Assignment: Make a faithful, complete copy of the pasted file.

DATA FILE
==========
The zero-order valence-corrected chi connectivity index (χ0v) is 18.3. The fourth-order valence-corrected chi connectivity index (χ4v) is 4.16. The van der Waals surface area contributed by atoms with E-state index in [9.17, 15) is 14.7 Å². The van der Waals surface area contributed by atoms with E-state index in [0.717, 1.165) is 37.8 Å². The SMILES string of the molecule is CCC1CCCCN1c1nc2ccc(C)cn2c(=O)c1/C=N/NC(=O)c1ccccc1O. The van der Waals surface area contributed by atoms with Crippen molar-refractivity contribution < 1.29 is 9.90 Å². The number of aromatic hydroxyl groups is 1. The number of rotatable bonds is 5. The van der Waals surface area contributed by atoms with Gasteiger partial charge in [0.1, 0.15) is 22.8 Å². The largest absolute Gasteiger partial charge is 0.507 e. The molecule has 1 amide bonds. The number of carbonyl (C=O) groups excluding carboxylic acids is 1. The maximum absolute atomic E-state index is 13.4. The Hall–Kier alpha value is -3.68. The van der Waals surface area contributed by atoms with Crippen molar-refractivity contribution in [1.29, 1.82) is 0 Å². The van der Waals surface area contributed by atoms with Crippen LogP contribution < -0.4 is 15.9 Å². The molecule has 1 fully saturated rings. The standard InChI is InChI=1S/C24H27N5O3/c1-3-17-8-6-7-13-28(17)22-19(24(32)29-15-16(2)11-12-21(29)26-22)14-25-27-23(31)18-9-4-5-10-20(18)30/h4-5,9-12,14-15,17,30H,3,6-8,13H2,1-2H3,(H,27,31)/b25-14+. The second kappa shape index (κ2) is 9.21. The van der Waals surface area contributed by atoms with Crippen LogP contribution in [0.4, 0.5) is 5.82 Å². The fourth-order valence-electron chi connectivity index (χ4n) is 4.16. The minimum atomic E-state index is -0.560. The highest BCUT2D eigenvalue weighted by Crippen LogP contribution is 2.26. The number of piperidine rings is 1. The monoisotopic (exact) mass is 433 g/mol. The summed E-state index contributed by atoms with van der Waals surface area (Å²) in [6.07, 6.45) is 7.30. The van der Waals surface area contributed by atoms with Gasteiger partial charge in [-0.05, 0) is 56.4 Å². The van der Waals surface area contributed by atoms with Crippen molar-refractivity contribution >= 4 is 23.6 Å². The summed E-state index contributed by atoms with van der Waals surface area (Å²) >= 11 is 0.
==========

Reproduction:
The zero-order valence-corrected chi connectivity index (χ0v) is 18.3. The fourth-order valence-corrected chi connectivity index (χ4v) is 4.16. The van der Waals surface area contributed by atoms with E-state index in [9.17, 15) is 14.7 Å². The van der Waals surface area contributed by atoms with E-state index in [0.717, 1.165) is 37.8 Å². The SMILES string of the molecule is CCC1CCCCN1c1nc2ccc(C)cn2c(=O)c1/C=N/NC(=O)c1ccccc1O. The van der Waals surface area contributed by atoms with Crippen molar-refractivity contribution < 1.29 is 9.90 Å². The number of aromatic hydroxyl groups is 1. The number of rotatable bonds is 5. The van der Waals surface area contributed by atoms with Gasteiger partial charge in [0.1, 0.15) is 22.8 Å². The largest absolute Gasteiger partial charge is 0.507 e. The molecule has 1 amide bonds. The number of carbonyl (C=O) groups excluding carboxylic acids is 1. The maximum absolute atomic E-state index is 13.4. The Hall–Kier alpha value is -3.68. The van der Waals surface area contributed by atoms with Crippen molar-refractivity contribution in [1.29, 1.82) is 0 Å². The van der Waals surface area contributed by atoms with Crippen LogP contribution < -0.4 is 15.9 Å². The molecule has 1 fully saturated rings. The standard InChI is InChI=1S/C24H27N5O3/c1-3-17-8-6-7-13-28(17)22-19(24(32)29-15-16(2)11-12-21(29)26-22)14-25-27-23(31)18-9-4-5-10-20(18)30/h4-5,9-12,14-15,17,30H,3,6-8,13H2,1-2H3,(H,27,31)/b25-14+. The second kappa shape index (κ2) is 9.21. The van der Waals surface area contributed by atoms with Crippen LogP contribution in [0.4, 0.5) is 5.82 Å². The fourth-order valence-electron chi connectivity index (χ4n) is 4.16. The minimum atomic E-state index is -0.560. The highest BCUT2D eigenvalue weighted by Crippen LogP contribution is 2.26. The number of piperidine rings is 1. The monoisotopic (exact) mass is 433 g/mol. The summed E-state index contributed by atoms with van der Waals surface area (Å²) in [6.07, 6.45) is 7.30. The van der Waals surface area contributed by atoms with Gasteiger partial charge in [-0.05, 0) is 56.4 Å². The van der Waals surface area contributed by atoms with Crippen molar-refractivity contribution >= 4 is 23.6 Å². The summed E-state index contributed by atoms with van der Waals surface area (Å²) >= 11 is 0.